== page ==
Health Watch/Western U.P. Health Department/Ray Sharp, Public Health Planner, Data Analyst

One health care door closed this week but another door opened. On March 31, the initial enrollment period ended for choosing Affordable Care Act marketplace plans, private health insurance plans for people with household incomes above 133 percent of the federal poverty index. Then, on April 1, enrollment opened for the Healthy Michigan Plan, an expansion of Medicaid also funded under the Affordable Care Act, the federal health program commonly known as Obamacare.

The Healthy Michigan Plan is a new program designed for low-income Michigan residents. Nearly half a million Michigan adults under age 65 will be eligible for Healthy Michigan coverage. Note that Medicare, the federal health insurance program for senior citizens, is a different program not directly affected by this Medicaid expansion.

Before Obamacare, an estimated 8,000 to 10,000 residents of Baraga, Houghton, Keweenaw, Gogebic and Ontonagon counties had no health insurance, based on a survey conducted by Western U.P. Health Department in July 2012. Roughly half of those people now qualify for the Healthy Michigan Plan, many after years or even decades of not being able to afford regular medical care and preventive health services.

The Healthy Michigan Plan covers those who make up to 133 percent of the poverty level. That works out to roughly $16,000 a year for one person or $33,000 for a family of four. The program covers everything from doctor visits and hospitalizations to prescriptions and dental care.

Healthy Michigan includes most benefits associated with traditional health insurance plans at a more affordable cost, based on household income. Those who make between 100 and 133 percent of the federal poverty level will contribute up to 2 percent of their income to a health savings account, which can be used to pay for out-of-pocket medical expenses. The plan offers incentives for healthy behaviors such as losing weight, quitting smoking, and getting a flu shot.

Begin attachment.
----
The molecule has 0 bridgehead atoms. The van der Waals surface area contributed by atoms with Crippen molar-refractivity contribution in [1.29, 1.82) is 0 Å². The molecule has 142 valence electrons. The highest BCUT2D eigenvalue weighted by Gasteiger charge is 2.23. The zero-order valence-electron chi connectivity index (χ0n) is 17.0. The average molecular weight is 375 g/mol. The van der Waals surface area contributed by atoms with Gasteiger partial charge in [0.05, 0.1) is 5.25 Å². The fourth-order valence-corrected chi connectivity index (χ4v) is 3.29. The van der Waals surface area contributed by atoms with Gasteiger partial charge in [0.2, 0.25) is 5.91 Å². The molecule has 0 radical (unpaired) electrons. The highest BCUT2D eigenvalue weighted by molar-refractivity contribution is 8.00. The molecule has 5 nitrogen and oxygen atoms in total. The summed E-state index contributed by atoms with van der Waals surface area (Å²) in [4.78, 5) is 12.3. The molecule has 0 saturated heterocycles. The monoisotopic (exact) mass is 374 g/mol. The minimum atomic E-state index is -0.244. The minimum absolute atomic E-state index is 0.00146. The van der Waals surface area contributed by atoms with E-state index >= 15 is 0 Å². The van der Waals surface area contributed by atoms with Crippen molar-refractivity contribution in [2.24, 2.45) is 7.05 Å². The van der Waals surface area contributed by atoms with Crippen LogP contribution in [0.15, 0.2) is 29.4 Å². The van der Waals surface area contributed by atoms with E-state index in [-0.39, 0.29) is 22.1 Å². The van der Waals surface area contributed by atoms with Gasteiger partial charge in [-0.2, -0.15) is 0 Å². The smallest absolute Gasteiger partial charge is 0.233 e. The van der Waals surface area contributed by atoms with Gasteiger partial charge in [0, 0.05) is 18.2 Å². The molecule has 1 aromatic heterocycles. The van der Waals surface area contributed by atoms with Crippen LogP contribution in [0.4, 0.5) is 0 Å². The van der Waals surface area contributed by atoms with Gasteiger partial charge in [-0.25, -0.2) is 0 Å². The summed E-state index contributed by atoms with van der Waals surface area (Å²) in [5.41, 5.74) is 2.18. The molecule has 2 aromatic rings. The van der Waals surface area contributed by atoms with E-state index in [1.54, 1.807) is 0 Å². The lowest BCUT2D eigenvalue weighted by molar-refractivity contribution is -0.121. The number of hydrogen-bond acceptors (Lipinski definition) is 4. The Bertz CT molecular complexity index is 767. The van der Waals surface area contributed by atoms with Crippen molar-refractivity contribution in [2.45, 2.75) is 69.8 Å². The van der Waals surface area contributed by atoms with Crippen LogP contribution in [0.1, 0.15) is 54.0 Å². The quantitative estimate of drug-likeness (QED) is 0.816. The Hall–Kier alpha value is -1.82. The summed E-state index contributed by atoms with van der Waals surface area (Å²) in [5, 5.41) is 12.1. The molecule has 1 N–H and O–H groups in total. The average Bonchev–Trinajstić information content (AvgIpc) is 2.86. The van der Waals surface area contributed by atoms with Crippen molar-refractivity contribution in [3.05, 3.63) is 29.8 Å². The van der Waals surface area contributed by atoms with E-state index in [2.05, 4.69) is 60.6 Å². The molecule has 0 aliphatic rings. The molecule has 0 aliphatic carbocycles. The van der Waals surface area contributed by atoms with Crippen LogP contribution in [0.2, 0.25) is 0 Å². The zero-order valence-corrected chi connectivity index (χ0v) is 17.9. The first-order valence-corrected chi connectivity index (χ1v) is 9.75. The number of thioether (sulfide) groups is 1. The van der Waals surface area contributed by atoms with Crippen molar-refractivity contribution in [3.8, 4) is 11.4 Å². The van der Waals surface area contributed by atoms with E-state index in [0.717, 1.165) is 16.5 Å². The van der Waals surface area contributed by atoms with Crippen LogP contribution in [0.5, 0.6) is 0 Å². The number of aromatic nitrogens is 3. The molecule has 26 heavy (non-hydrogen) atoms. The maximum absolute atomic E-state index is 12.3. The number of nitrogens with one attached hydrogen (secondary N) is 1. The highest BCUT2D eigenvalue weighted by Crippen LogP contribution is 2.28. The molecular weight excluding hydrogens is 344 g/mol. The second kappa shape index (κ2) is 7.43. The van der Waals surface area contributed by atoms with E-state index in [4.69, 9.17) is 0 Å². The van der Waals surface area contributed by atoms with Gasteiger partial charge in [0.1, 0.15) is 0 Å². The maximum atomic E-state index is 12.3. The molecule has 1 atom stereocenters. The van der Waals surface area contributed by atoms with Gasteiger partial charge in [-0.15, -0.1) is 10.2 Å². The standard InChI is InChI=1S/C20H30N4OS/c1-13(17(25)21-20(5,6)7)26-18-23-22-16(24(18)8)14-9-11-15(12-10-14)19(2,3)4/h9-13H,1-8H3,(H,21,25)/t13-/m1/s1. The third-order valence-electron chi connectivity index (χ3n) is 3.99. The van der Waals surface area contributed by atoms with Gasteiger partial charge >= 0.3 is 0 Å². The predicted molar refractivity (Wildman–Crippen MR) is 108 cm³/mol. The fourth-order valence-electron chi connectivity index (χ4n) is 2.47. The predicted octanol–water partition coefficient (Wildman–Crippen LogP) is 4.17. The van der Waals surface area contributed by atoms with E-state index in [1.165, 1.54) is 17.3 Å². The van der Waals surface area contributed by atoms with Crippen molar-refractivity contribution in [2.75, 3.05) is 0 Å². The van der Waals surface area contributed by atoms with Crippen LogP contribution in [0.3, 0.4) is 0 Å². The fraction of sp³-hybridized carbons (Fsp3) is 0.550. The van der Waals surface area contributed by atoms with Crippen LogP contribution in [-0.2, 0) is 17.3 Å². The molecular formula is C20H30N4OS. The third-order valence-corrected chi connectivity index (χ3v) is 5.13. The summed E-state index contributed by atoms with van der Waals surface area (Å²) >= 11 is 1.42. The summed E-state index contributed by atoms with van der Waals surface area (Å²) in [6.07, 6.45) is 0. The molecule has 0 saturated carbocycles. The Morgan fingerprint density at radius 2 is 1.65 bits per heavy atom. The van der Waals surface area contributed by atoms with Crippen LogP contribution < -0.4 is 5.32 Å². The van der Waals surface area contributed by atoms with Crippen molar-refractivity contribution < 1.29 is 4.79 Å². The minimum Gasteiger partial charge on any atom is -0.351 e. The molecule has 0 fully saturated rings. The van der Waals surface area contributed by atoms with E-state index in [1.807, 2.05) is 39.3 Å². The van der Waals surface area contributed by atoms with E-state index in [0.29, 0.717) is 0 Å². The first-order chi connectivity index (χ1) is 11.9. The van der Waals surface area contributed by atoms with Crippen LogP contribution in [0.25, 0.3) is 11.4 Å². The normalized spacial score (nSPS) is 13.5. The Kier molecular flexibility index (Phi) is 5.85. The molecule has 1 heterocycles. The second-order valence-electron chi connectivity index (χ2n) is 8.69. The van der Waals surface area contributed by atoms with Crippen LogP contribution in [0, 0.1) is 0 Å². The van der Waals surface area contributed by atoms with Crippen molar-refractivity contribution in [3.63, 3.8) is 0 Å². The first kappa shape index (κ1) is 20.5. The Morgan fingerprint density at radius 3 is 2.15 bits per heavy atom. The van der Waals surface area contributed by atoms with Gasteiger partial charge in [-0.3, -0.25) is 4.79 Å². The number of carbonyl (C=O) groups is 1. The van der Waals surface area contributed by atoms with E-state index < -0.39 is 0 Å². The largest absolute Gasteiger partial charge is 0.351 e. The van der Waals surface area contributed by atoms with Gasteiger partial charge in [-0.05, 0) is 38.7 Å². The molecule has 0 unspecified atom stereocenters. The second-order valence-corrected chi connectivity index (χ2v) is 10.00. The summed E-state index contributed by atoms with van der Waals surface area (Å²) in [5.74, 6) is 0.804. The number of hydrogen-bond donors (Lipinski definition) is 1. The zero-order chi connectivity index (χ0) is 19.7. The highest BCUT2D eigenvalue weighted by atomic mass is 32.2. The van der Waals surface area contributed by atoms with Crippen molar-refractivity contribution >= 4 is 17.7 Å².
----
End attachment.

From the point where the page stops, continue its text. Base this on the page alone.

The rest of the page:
The 10 essential health benefits covered in the Healthy Michigan Plan are ambulatory patient services, emergency services, hospitalization, maternity and newborn care, mental health and substance use disorder treatment services including behavioral health treatment, prescription drugs, rehabilitative services and devices, laboratory services, preventative and wellness services and chronic disease management, and pediatric services, including oral and vision care.

There are several ways for Michigan residents to enroll in the Healthy Michigan Plan:

Apply online at www.HealthyMichiganPlan.org.

Apply by phone at (855) 789-5610.

Visit your local Department of Human Services office.

Call your nearest health department office to make an appointment for application assistance. The health department has offices in Hancock (482-7382), Bessemer (667-0200), L’Anse (524-6142), and Ontonagon (884-4485).

To learn more about the Western U.P. Health Department or to view its 2013 annual report on local public health services, finances and community assessment data, visit the health department web site, www.wuphd.org.

Editor’s Note: Ray Sharp is a public health planner and data analyst at Western U.P. Health Department in Hancock.